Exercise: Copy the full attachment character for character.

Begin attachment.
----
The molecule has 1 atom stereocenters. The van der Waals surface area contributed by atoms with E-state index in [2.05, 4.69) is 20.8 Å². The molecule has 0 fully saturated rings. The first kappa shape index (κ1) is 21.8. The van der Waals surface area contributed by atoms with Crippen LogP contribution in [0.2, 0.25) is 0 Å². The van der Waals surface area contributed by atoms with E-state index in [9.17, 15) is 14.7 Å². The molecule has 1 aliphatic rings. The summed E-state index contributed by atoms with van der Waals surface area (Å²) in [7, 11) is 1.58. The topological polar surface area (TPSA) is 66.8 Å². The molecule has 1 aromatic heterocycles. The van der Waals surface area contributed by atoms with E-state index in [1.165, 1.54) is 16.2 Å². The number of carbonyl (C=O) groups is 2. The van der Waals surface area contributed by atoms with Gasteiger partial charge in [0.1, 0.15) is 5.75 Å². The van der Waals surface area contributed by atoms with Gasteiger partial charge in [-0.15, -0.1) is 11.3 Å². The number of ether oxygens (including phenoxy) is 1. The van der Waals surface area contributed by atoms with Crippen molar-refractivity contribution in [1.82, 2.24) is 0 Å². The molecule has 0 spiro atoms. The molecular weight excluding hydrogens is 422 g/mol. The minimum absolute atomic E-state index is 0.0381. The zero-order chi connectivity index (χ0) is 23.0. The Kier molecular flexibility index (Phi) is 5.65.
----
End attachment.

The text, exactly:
The molecule has 1 atom stereocenters. The van der Waals surface area contributed by atoms with E-state index in [2.05, 4.69) is 20.8 Å². The molecule has 0 fully saturated rings. The first kappa shape index (κ1) is 21.8. The van der Waals surface area contributed by atoms with Crippen LogP contribution in [0.2, 0.25) is 0 Å². The van der Waals surface area contributed by atoms with E-state index in [9.17, 15) is 14.7 Å². The molecule has 1 aliphatic rings. The summed E-state index contributed by atoms with van der Waals surface area (Å²) in [7, 11) is 1.58. The topological polar surface area (TPSA) is 66.8 Å². The molecule has 1 aromatic heterocycles. The van der Waals surface area contributed by atoms with E-state index in [1.165, 1.54) is 16.2 Å². The number of carbonyl (C=O) groups is 2. The van der Waals surface area contributed by atoms with Gasteiger partial charge in [0.1, 0.15) is 5.75 Å². The van der Waals surface area contributed by atoms with Gasteiger partial charge in [-0.15, -0.1) is 11.3 Å². The number of ether oxygens (including phenoxy) is 1. The van der Waals surface area contributed by atoms with Crippen molar-refractivity contribution in [1.82, 2.24) is 0 Å². The molecule has 0 spiro atoms. The molecular weight excluding hydrogens is 422 g/mol. The minimum absolute atomic E-state index is 0.0381. The zero-order chi connectivity index (χ0) is 23.0. The Kier molecular flexibility index (Phi) is 5.65.